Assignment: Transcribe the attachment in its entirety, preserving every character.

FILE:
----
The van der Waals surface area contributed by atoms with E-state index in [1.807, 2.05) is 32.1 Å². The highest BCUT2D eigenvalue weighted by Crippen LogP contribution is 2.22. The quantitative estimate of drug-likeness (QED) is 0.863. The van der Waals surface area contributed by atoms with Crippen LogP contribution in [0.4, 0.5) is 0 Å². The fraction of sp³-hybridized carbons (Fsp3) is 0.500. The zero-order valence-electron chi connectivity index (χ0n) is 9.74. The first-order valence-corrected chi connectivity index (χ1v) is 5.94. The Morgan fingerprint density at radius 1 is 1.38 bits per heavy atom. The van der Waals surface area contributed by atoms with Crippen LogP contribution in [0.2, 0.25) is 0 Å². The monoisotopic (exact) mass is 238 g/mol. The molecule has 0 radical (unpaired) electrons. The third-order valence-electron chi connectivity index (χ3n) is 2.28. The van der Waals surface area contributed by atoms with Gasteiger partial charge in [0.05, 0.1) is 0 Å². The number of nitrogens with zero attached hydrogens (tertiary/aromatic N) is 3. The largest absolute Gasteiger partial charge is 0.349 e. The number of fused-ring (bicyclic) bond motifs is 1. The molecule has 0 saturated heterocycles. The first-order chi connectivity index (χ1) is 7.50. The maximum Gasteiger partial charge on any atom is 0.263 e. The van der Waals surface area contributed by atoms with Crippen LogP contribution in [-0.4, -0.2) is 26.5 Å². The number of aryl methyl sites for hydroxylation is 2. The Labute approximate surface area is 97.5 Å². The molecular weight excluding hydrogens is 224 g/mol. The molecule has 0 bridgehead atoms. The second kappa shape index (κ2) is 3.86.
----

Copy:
The van der Waals surface area contributed by atoms with E-state index in [1.807, 2.05) is 32.1 Å². The highest BCUT2D eigenvalue weighted by Crippen LogP contribution is 2.22. The quantitative estimate of drug-likeness (QED) is 0.863. The van der Waals surface area contributed by atoms with Crippen LogP contribution in [0.4, 0.5) is 0 Å². The fraction of sp³-hybridized carbons (Fsp3) is 0.500. The zero-order valence-electron chi connectivity index (χ0n) is 9.74. The first-order valence-corrected chi connectivity index (χ1v) is 5.94. The Morgan fingerprint density at radius 1 is 1.38 bits per heavy atom. The van der Waals surface area contributed by atoms with Crippen LogP contribution in [0.2, 0.25) is 0 Å². The monoisotopic (exact) mass is 238 g/mol. The molecule has 0 radical (unpaired) electrons. The third-order valence-electron chi connectivity index (χ3n) is 2.28. The van der Waals surface area contributed by atoms with Gasteiger partial charge in [0.05, 0.1) is 0 Å². The number of nitrogens with zero attached hydrogens (tertiary/aromatic N) is 3. The largest absolute Gasteiger partial charge is 0.349 e. The number of fused-ring (bicyclic) bond motifs is 1. The molecule has 0 saturated heterocycles. The first-order chi connectivity index (χ1) is 7.50. The maximum Gasteiger partial charge on any atom is 0.263 e. The van der Waals surface area contributed by atoms with Crippen LogP contribution in [-0.4, -0.2) is 26.5 Å². The number of aryl methyl sites for hydroxylation is 2. The Labute approximate surface area is 97.5 Å². The molecular weight excluding hydrogens is 224 g/mol. The molecule has 0 bridgehead atoms. The second kappa shape index (κ2) is 3.86.